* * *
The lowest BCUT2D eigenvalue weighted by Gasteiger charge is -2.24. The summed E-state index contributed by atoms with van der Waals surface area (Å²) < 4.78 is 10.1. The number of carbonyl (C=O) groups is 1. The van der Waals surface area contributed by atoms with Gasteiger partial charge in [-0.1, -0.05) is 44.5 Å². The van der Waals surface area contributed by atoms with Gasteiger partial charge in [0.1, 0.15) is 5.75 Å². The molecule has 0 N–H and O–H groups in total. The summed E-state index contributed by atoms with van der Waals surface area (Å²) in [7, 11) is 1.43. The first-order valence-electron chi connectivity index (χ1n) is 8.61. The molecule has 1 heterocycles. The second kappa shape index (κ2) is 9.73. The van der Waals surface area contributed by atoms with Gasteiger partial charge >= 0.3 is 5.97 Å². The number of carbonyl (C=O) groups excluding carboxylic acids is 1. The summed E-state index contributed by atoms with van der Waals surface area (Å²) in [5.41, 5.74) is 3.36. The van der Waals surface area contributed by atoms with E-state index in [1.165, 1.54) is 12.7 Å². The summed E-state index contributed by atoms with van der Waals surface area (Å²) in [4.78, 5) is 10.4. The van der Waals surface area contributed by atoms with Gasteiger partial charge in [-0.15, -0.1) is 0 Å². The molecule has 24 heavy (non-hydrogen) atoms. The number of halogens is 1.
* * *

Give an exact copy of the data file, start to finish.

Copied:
The lowest BCUT2D eigenvalue weighted by Gasteiger charge is -2.24. The summed E-state index contributed by atoms with van der Waals surface area (Å²) < 4.78 is 10.1. The number of carbonyl (C=O) groups is 1. The van der Waals surface area contributed by atoms with Gasteiger partial charge in [-0.1, -0.05) is 44.5 Å². The van der Waals surface area contributed by atoms with Gasteiger partial charge in [0.1, 0.15) is 5.75 Å². The molecule has 0 N–H and O–H groups in total. The summed E-state index contributed by atoms with van der Waals surface area (Å²) in [7, 11) is 1.43. The first-order valence-electron chi connectivity index (χ1n) is 8.61. The molecule has 1 heterocycles. The second kappa shape index (κ2) is 9.73. The van der Waals surface area contributed by atoms with Gasteiger partial charge >= 0.3 is 5.97 Å². The number of carbonyl (C=O) groups excluding carboxylic acids is 1. The summed E-state index contributed by atoms with van der Waals surface area (Å²) in [5.41, 5.74) is 3.36. The van der Waals surface area contributed by atoms with E-state index in [1.165, 1.54) is 12.7 Å². The summed E-state index contributed by atoms with van der Waals surface area (Å²) in [4.78, 5) is 10.4. The van der Waals surface area contributed by atoms with Gasteiger partial charge in [-0.15, -0.1) is 0 Å². The molecule has 24 heavy (non-hydrogen) atoms. The number of halogens is 1.